Armstrong drops defamation lawsuits in France

PARIS -- Lance Armstrong dropped defamation lawsuits in
France after winning three legal battles elsewhere over doping

Donald Manasse and Christian Charriere-Bournazel, Armstrong's lawyers in France, said Thursday the seven-time Tour de France champion had instructed them to "dismiss all pending actions."

That means a trial set to start in October against the authors of the book "LA Confidential: The Secrets of Lance Armstrong" will not proceed. The book accused Armstrong of using banned substances, a claim he has always denied.

"I think we're 10-0 in lawsuits right now," Armstrong said
Thursday. "My life is not about that anymore. I've answered all
the questions."

Armstrong recently settled a libel case against Britain's Sunday
Times newspaper over a June 2004 article that referred to the book,
written by Pierre Ballester and David Walsh. The settlement
followed a pretrial ruling by a High Court judge in Armstrong's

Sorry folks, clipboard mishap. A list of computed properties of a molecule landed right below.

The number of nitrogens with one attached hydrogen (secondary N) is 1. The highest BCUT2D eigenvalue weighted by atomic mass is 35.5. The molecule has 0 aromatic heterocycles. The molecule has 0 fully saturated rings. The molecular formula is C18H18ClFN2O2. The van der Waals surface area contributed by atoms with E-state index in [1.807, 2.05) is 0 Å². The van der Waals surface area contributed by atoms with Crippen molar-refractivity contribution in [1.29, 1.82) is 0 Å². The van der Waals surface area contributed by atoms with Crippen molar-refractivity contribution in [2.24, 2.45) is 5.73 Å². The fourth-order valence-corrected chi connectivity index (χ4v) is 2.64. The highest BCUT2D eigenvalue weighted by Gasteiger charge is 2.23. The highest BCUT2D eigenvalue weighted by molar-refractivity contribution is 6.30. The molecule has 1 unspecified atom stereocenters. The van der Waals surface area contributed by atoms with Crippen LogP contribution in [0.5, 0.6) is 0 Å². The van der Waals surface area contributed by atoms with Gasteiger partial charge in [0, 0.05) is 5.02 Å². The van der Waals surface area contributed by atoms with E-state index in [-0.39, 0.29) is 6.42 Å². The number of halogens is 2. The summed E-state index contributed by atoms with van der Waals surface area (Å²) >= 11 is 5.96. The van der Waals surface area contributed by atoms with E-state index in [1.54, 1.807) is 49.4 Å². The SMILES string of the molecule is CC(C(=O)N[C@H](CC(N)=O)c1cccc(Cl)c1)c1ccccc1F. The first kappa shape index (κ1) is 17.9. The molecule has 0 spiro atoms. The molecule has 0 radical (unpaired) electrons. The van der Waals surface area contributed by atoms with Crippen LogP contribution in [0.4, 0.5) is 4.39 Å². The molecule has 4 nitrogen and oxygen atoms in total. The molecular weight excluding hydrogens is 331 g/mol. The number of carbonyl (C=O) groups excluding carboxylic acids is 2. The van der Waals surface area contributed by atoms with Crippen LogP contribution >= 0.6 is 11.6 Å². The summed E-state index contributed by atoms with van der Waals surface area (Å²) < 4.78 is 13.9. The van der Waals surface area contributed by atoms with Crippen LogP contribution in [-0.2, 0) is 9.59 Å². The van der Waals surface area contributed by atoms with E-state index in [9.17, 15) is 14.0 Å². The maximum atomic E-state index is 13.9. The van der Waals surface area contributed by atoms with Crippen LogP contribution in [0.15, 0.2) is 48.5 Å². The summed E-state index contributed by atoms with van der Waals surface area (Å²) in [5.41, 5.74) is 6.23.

favor. Two other recent rulings also vindicated Armstrong.

"Mr. Armstrong considers that his honor and reputation have
been re-established for all people who examine the facts in good
faith, and that no further purpose is served now in pursuing other
actions in defamation," the lawyers' statement said.

Armstrong was hounded by allegations that he used performance-enhancing drugs during his record Tour wins from 1999-05. He is now retired from cycling.

He recently sued to recover a $5 million bonus for winning in
2004. The insurance company under contract to pay the bonus had
withheld it because of accusations that Armstrong had taken drugs.
An arbitration panel awarded Armstrong $7.5 million.

A May 31 report by Dutch lawyer Emile Vrijman, acting for the International Cycling Union, also cleared Armstrong's name. The
governing body appointed Vrijman in October to investigate the
handling of urine samples from the 1999 Tour by a French lab.

The investigation followed a report by the French sports daily
L'Equipe that six of Armstrong's urine samples tested positive for
the endurance-booster EPO. There was no reliable test for EPO in
1999, but urine samples were preserved and analyzed later when the
technology was available.

"Mr. Armstrong has now been vindicated on three different
occasions in three different countries by independent, impartial
judges, arbitrators and investigators," the lawyers' statement